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The One Thing Every Successful Person Has In Common: Consistency

By | Published on | 9 min read
<span id="hs_cos_wrapper_name" class="hs_cos_wrapper hs_cos_wrapper_meta_field hs_cos_wrapper_type_text" style="" data-hs-cos-general-type="meta_field" data-hs-cos-type="text" >The One Thing Every Successful Person Has In Common: Consistency</span>

It’s a sweltering summer day in North Carolina in 2003, and a scrawny teenager is practicing shooting a basketball with his dad. The boy is pretty good at the sport, but no college coach takes him seriously as a basketball prospect. He’s too small, too weak, and shoots too unconventionally.

But still, the boy shoots, day in and day out, all summer long until he’s fixed and perfected his technique. Eventually, he manages to make the team at a small college, where he will go on to be drafted to the Golden State Warriors and become known as the greatest shooter in NBA history.

A lot could be said about Steph Curry’s genes and environment (his dad was a star NBA player, after all), but if you ask him the secret to his success, he’ll tell you: consistency. (When asked for the key to his outside shot, he replied, “Shooting it the same way every time.”)

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Athlete or not, what makes famously successful people different from you or me? Is it a natural ability? Access to resources? Pure luck? Sure, all three can be present. 

But even if genetics, environment, and serendipity tip in their favor—no one can consistently succeed without practicing goal-aligned behaviors over and over and over again.

And that, dear reader, should be good news for you and me, because consistency is something we can control.

The Case For Consistency: Your Brain Loves Regularity And Predictability

Your brain is built to help you survive. To do so, it has to find ways to reduce uncertainty. Uncertainty carries the risk of danger, sending your body into “fight or flight” mode at the first sign of a threat.

Because of this, your brain finds comfort in consistency, which reduces uncertainty by making things predictable.

Just how much does your brain love predictability? One study found that workers were less stressed and more satisfied when their boss was consistently a jerk than when their boss was sometimes fair and sometimes unfair. 

Why? Researchers think that people value consistency and predictability at least as much as (or maybe even more than) they value fair treatment. That makes sense, given that our brains were developed to identify and predict threats. With someone who is consistently bad, you always know what to expect. But with someone who’s erratic, the brain has to constantly guess and be on guard.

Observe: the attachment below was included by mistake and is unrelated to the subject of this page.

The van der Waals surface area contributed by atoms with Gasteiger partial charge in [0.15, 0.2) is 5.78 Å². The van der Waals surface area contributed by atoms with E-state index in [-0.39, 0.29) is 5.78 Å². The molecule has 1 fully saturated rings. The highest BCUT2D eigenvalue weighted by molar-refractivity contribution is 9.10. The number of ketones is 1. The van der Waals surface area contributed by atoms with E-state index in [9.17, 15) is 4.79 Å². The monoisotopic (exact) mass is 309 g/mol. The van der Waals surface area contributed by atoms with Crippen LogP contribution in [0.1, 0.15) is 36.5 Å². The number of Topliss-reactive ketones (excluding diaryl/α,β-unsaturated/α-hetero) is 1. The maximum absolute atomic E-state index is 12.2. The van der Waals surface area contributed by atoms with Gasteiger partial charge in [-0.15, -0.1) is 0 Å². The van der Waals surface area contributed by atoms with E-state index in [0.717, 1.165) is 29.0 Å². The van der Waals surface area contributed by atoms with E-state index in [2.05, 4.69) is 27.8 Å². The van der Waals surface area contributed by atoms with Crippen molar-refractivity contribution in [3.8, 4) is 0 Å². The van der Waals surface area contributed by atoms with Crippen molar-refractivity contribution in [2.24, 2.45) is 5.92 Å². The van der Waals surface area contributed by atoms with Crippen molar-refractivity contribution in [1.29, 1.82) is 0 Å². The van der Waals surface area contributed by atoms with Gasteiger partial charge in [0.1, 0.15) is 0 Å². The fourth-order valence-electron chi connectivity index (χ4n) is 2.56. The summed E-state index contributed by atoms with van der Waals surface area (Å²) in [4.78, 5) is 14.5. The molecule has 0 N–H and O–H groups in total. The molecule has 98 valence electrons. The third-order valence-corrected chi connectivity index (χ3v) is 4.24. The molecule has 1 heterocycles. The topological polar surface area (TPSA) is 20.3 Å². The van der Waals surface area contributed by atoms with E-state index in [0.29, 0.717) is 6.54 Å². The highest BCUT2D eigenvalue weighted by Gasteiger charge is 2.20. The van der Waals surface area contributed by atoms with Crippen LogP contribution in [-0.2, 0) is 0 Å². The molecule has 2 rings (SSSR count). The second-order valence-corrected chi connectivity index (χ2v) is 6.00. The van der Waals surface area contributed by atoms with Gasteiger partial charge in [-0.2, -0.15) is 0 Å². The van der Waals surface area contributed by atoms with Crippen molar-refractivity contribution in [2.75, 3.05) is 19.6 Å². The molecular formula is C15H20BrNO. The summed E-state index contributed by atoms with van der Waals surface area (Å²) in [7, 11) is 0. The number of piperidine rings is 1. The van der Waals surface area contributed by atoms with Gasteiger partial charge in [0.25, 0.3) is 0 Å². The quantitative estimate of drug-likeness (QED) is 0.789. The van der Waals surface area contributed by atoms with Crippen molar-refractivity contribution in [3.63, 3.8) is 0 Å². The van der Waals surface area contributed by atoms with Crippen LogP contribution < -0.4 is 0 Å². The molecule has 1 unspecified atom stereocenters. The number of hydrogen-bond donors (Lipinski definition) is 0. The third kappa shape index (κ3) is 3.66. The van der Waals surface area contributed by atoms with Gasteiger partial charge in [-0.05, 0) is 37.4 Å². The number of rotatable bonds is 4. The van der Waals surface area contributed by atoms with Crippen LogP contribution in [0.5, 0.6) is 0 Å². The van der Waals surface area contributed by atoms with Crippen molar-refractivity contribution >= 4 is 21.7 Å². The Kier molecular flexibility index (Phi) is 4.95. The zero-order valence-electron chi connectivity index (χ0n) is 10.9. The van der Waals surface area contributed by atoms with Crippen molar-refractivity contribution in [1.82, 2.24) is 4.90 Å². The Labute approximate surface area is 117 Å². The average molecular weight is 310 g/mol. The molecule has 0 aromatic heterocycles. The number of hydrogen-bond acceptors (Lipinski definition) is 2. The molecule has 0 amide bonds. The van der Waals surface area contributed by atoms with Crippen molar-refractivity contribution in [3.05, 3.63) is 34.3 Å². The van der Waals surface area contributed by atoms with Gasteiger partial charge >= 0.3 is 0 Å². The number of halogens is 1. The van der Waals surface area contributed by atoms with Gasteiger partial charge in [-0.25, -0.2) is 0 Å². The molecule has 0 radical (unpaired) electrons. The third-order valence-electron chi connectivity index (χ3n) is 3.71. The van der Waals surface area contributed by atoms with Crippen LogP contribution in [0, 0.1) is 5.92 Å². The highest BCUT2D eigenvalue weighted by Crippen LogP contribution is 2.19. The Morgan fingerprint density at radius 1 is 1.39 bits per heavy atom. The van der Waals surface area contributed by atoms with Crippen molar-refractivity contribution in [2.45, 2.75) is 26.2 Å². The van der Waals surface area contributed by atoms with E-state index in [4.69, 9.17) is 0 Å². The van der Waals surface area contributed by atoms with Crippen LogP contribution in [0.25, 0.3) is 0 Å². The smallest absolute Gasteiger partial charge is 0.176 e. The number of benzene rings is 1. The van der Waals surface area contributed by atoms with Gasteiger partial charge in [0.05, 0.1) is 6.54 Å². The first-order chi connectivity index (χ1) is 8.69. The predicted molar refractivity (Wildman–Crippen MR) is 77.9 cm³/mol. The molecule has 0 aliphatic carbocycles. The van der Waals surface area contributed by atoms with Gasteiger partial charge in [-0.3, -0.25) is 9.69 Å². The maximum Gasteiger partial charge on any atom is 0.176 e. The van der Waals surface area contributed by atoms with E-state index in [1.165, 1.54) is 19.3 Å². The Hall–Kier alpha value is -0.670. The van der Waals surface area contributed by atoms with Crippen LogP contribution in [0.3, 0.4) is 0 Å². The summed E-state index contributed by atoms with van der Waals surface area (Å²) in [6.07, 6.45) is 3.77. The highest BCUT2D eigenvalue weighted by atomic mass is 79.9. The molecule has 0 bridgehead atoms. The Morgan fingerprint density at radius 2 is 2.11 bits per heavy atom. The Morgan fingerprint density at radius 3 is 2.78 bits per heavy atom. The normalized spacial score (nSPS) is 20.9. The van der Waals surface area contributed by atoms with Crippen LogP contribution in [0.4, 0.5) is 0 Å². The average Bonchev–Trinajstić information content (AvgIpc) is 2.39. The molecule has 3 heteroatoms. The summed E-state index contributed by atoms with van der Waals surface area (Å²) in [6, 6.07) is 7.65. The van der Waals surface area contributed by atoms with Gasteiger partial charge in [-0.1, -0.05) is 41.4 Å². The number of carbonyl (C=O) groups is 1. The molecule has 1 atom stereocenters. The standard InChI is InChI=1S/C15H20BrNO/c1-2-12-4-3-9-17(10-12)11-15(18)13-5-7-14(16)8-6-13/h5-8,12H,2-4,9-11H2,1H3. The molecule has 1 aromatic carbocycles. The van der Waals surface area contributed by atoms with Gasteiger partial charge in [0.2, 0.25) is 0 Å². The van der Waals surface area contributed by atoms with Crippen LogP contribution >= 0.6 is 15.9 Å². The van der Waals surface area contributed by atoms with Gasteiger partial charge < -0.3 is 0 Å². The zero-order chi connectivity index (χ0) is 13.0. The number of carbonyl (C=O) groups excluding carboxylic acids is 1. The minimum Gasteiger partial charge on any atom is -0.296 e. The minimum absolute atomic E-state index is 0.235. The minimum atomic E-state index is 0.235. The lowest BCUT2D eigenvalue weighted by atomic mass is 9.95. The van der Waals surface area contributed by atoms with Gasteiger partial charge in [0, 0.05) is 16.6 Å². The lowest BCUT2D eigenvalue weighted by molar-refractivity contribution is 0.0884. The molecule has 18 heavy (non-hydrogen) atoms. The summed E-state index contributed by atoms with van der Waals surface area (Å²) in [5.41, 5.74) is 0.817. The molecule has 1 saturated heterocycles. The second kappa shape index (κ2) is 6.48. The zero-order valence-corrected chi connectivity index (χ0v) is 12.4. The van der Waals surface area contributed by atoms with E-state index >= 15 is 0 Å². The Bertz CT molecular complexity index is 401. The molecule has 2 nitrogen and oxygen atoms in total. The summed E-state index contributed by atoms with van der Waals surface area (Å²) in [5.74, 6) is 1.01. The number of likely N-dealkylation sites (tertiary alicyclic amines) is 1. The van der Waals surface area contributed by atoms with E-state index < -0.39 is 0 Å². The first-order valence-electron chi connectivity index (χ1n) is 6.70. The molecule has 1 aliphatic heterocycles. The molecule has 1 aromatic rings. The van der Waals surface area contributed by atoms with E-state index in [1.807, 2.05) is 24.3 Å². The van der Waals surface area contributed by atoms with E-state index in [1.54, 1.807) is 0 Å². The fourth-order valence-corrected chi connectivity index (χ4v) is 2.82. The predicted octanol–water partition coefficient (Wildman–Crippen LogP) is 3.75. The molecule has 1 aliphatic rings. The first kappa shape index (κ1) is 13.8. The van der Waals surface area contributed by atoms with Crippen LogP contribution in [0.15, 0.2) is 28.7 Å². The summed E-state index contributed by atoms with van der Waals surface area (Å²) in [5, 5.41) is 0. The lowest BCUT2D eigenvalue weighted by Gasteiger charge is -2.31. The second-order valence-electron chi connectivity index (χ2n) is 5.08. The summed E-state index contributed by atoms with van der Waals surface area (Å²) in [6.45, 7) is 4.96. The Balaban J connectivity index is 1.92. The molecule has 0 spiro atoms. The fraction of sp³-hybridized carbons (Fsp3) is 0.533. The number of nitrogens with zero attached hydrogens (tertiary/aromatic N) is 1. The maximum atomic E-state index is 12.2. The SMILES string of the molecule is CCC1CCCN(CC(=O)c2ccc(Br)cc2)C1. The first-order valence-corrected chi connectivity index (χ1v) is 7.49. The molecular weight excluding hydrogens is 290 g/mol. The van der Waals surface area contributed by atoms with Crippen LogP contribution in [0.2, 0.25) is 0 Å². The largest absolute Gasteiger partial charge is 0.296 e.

So, your brain loves when things are regular and predictable. Great! Why, then, is it so hard to stick to a writing schedule, go for a run every morning, or show up to the same job every day? Well, because, in a strange twist of neurologic wiring, your brain also loves things that are new and easy.

The Obstacle to Consistency: Your Brain Also Loves Novelty and Ease

To say the brain loves novelty doesn’t tell the whole story. The brain actually loves rewards, and it associates novelty with rewards. When something unexpected happens that isn’t negative, your brain is flooded with dopamine (the “feel-good” neurotransmitter) that encourages you to explore this new environment in search of a reward.

The anticipation of reward is often what drives our decisions when we first set a goal. Researchers found that when you decide to pursue an objective, you’re more focused on the enticing reward attached to it, not the effort required. “If I wake up at 5 every morning, I can work on my book before the kids wake up.”  

But once you’re carrying out the behaviors needed to achieve said goal, you start focusing more on the effort and lose sight of the reward. “It’s 5 a.m. and so warm under these covers. If I get up, it’ll be cold, and I’ll be tired.”

This explains why motivation to achieve your New Year’s Resolution of writing a book peters out by February. Sure, the allure of a reward is still there (a completed manuscript), but you won’t see the reward for months down the line, and it takes a lot of effort to get to it.

And because your brain wants to help you survive, it looks for ways to save energy any place it can. So if presented with the opportunity to sleep in versus get up early and work—which do you think it’ll prefer?

To summarize, while your brain finds comfort in predictability, it also gets a kick out of things that are new, rewarding, and easy—and often, those last three traits are at odds with the behaviors required to be productive.

What can you do to overcome these competing desires? Let’s find out.

5 Reasons You Struggle To Stay Consistent—And How to Overcome Them

1. You’re Too Vague About Your Goals

When you’re too vague about a goal (e.g., “I want to write more often”), you leave your brain with too many decisions to make. (“What exactly does ‘more often’ mean?” “When should I write?”)

By the time your brain has figured out the answers to those questions, it’s already depleted, and suddenly, lounging on the couch with a bag of potato chips watching Netflix reruns is a much more appealing endeavor than working on your novel.

Solution: Create Implementation Intentions

A better way to approach a goal is to write an implementation intention, which specifies a day, time, and place to perform your desired behavior. For example, “On weekdays at 5:30 a.m., I will spend 30 minutes working on my novel at the kitchen table.” In one simple statement, you’ve told your brain when, where, and what to do—eliminating any unnecessary decision-making.

And science shows that it works. One UK study tested how forming implementation intentions affected participants’ exercise motivation and behavior versus merely learning about the benefits of working out. They found that both intervention groups were equally motivated to exercise—but the group that formed an implementation intention (specifying when and where they’d work out) in addition to learning about the benefits of exercise were drastically more likely to follow through.

2. You’ve Left Obstacles In Your Way

Remember, your brain wants to help you survive, which means it wants to conserve energy. So if your new habit requires extra energy, you’re less likely to stick to it.